The number of GSCs in an ovariole is related to the number of CpCs in its niche, suggesting that the niche has a finite capacity to support stem cells. When the number of CpCs is increased by constitutively activating the Notch receptor during niche development, a greater number of GSCs are observed, whereas reducing Notch expression reduces the number of CpCs and reduces the capacity of the niche (Ward et al., 2006; Song et al., 2007). In an underpopulated niche, both daughter cells of a dividing GSC can be maintained as stem cells; the GSC divides perpendicularly to the germarial axis so that both daughter cells remain in contact with the CpCs and retain stem cell identity (Xie and Spradling, 2000; Zhu and Xie, 2003). These results suggest that the close association of an undifferentiated germline cell with the GSC niche and its signals is sufficient to specify and maintain GSC fate. Indeed, when niche morphogenesis is completed during pupal development, GSC fate is specified in an anterior subset of primordial germ cells located in close proximity to the newly formed CpC clusters (Asaoka and Lin, 2004; Gilboa and Lehmann, 2004).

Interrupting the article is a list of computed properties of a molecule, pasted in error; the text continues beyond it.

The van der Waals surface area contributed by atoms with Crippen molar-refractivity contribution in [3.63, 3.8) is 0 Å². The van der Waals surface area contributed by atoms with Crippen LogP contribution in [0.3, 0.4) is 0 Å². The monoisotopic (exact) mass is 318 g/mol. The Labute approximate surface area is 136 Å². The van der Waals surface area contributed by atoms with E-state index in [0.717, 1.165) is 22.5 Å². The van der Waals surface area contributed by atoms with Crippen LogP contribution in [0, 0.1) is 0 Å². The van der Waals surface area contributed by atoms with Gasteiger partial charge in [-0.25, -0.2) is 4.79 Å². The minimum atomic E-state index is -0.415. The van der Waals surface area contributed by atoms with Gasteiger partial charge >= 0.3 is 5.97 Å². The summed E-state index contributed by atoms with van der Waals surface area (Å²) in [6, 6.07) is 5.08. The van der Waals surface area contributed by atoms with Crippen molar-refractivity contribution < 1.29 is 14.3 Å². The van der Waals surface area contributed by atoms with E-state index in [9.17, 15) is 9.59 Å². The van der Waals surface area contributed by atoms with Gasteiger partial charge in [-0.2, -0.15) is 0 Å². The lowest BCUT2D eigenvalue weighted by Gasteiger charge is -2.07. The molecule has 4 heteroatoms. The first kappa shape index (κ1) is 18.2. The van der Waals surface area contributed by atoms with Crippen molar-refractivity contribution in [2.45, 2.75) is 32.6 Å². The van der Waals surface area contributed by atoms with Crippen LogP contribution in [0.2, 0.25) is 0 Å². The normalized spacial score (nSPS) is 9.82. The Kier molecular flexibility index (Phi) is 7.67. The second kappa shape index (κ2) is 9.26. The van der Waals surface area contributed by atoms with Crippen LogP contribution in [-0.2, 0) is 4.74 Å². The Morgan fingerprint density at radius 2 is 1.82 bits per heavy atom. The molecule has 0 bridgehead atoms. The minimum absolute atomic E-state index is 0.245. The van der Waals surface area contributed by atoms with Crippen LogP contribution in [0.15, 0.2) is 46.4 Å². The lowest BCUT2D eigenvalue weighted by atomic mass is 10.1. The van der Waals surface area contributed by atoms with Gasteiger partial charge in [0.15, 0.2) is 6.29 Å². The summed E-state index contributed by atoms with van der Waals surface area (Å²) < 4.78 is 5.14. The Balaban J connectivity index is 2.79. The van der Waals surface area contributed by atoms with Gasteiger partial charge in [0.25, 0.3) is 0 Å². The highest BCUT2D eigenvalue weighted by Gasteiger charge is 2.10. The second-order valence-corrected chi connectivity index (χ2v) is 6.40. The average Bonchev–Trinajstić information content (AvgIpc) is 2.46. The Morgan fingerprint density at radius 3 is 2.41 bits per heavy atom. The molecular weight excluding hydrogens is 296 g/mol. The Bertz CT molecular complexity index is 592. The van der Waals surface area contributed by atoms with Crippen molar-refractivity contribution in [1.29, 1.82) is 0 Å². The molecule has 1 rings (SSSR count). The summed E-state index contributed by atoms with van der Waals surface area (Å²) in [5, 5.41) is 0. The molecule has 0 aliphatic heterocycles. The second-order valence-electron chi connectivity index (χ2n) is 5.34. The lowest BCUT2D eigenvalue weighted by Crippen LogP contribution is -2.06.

We identified a Gal4 enhancer trap inserted in the Drosophila Ran-binding protein M (RanBPM) gene that reports gene expression in the GSC niche of the ovary. Drosophila RanBPM is related to two vertebrate proteins named RanBPM (or RanBP9) and RanBP10. RanBP10 shares 68% amino acid identity with RanBPM but lacks an N-terminal glutamine-rich region found in RanBPM (Wang et al., 2004). Both of these proteins have been implicated in binding the small GTPase Ran and in regulating microtubule dynamics (Nakamura et al., 1998; Schulze et al., 2008), although the RanBPM–Ran interaction has not been replicated in a subsequent study (Nishitani et al., 2001). RanBPM and RanBP10 contain a SPRY domain, a protein–protein interaction domain found in the SplA and ryanodine receptors (Ponting et al., 1997), a lissencephaly homology (LisH) motif that functions in Lis-1 as a stable dimerization domain (Kim et al., 2004; Gerlitz et al., 2005), an α-helical C terminal to LisH (CTLH) motif of unknown function, and a CRA (CT11-RanBPM) domain, which is also implicated in protein–protein interactions (Menon et al., 2004). These proteins do not contain a consensus Ran-binding domain. Both RanBPM and RanBP10 act as ligand-dependent coactivators of the androgen receptor (Rao et al., 2002; Harada et al., 2008), and both proteins bind to the Met receptor through their conserved SPRY domains (Wang et al., 2002, 2004; Sattler and Salgia, 2007). RanBPM interacts with several other cell surface receptors and cell adhesion molecules, including the integrin LFA-1 (lymphocyte function-associated antigen-1; Denti et al., 2004) and the neural cell adhesion molecule L1 (Cheng et al., 2005). RanBPM was also isolated in a multiprotein CTLH complex that includes the Arm repeat–containing proteins ArmC8α and β and muskelin, a kelch repeat protein that mediates cell spreading responses to the matrix adhesion molecule thrombospondin-1 (Adams et al., 1998; Umeda et al., 2003; Kobayashi et al., 2007). These interactions support the hypothesis that RanBPM acts as an adaptor between the cell adhesion machinery and different cell signaling pathways (Denti et al., 2004; Cheng et al., 2005), but functional data have been limited by the lack of loss of function studies.